Dropkick Murphys’s Ken Casey remembers the Boston club that gave the band its start 20 years ago

The singer and bassist explains why St. Patrick’s Day means so much to the band.

Boston, MA 3/12/10 Al Barr (cq) the lead singer for the Dropkick Murphys performing at the sold out House of Blues on Friday March, 12 2010. Matthew J. Lee/Globe staff Slug: 15murphys Section: living Reporter: Sarah Rodman Library Tag Magazine 08082010 /Boston/Content/Arts/Galleries/BDC-fenway-concerts.gallery.xml
–Matthew J. Lee/Globe staff


In 20 years, Dropkick Murphys have gone from playing anywhere that would host them on the South Shore, to soundtracking championship Boston sports teams and selling out arenas.

It all started in 1996, when the band formed in Quincy. According to singer and bassist Ken Casey, one particular Boston venue gave them the opportunity to grow.

“The old Rathskeller was absolutely 100% our home, the place that gave us our break,’’ Casey said. “We would play all-ages matinee shows in the daytime and they would just give us the run of the place. They’d let us book shows and bring in bands that we were friends with from other cities.


Dropkick Murphys would play all ages matinee shows at the Rat and bring in six or seven bands all from other cities. In turn, those bands would hook up the Dropkicks in their hometowns when it came time to book U.S. tours.

“That was kind of how we really got our chance to get out of town and spread our roots,’’ Casey said.

Two decades later, Dropkick Murphys have long since solidified their status as a marquee Boston act, but they’ll continue to play for the people and honor the city that has helped them along the way.

While Casey is quick to admit that “the world has changed so much in those 20 years,’’ he credits the band’s annual string of St. Patrick’s Day shows, which began informally in 2001, as a way the band has taken its Boston fame to another level. Over the course of five days, the band will play five Boston shows and host an afterparty on Friday that features boxing, a Dropkicks acoustic set, and special musical guests.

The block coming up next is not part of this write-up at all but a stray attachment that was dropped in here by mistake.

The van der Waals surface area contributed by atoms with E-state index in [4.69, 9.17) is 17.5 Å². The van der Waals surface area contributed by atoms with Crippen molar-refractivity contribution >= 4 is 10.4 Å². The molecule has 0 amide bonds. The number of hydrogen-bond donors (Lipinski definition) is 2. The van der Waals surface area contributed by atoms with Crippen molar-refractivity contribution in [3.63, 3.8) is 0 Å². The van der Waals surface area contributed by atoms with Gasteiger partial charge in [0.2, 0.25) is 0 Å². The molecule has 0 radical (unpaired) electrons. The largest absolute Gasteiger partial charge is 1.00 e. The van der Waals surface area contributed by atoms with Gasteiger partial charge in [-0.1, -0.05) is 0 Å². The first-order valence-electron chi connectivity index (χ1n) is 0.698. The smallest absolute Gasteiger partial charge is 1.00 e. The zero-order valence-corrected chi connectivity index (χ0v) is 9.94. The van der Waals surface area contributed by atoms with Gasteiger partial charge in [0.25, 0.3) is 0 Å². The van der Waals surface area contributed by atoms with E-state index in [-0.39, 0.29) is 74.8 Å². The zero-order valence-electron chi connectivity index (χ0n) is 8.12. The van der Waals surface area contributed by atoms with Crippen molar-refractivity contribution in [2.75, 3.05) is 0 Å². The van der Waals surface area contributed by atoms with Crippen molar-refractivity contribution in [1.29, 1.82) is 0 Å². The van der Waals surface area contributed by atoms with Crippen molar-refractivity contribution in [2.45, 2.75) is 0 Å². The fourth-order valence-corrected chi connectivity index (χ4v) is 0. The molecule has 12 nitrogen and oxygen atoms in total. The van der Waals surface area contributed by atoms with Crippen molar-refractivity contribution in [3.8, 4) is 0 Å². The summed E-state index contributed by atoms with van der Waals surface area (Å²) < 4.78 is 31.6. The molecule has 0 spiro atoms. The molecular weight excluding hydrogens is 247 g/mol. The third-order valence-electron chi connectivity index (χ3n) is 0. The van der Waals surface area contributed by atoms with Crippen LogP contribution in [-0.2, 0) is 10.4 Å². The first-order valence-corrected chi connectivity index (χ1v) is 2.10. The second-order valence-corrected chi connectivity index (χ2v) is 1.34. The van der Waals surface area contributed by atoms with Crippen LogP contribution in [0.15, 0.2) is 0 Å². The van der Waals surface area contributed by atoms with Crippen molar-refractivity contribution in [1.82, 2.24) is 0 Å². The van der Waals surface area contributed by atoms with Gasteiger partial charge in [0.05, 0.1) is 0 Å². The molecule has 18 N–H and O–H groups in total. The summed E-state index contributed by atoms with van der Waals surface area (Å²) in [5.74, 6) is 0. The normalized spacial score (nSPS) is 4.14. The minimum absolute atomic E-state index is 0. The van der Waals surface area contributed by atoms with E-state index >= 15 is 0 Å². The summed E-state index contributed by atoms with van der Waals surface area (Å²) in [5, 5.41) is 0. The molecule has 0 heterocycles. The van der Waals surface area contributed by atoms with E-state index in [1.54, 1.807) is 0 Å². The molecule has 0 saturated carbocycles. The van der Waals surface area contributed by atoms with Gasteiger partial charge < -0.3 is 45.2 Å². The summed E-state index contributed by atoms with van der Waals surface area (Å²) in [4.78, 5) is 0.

“It’s taken on a life of it’s own with the core fans that we have and that we know—you know, the ones who are at the barricades that I talk to afterwards and I’ve met 1,000 times,’’ Casey said.


He explains how this string of shows becomes a destination for fans from out of town, and how Boston “rolls out the red carpet,’’ to welcome these folks. In Casey’s opinion, the tradition has brought the fanbase closer together.

“We’ve had some people say they’ve met at these shows and then got married, so it has a lot of history,’’ Casey said.

The band also sees these shows as a family affair—a time to reconnect with friends and family between tours.

“Behind the scenes is what means the most to us,’’ Casey said. “With all of the travel all year, you miss a lot of things: weddings, family events, getting together with friends. During this week, it’s like they’re all coming to us. We have parties afterwards where I’ll have everyone from my youngest child to my 93-year-old grandmother.’’

Dropkick Murphys have four nights left in their St. Patrick’s Day run. The band plays Wednesday and Thursday at House of Blues, Friday at Agganis Arena, and Saturday at Brighton Music Hall. For more information, visit Dropkick Murphys’s website.

Scenes from night one of Dropkick Murphys’s 2016 St. Patrick’s Day run:

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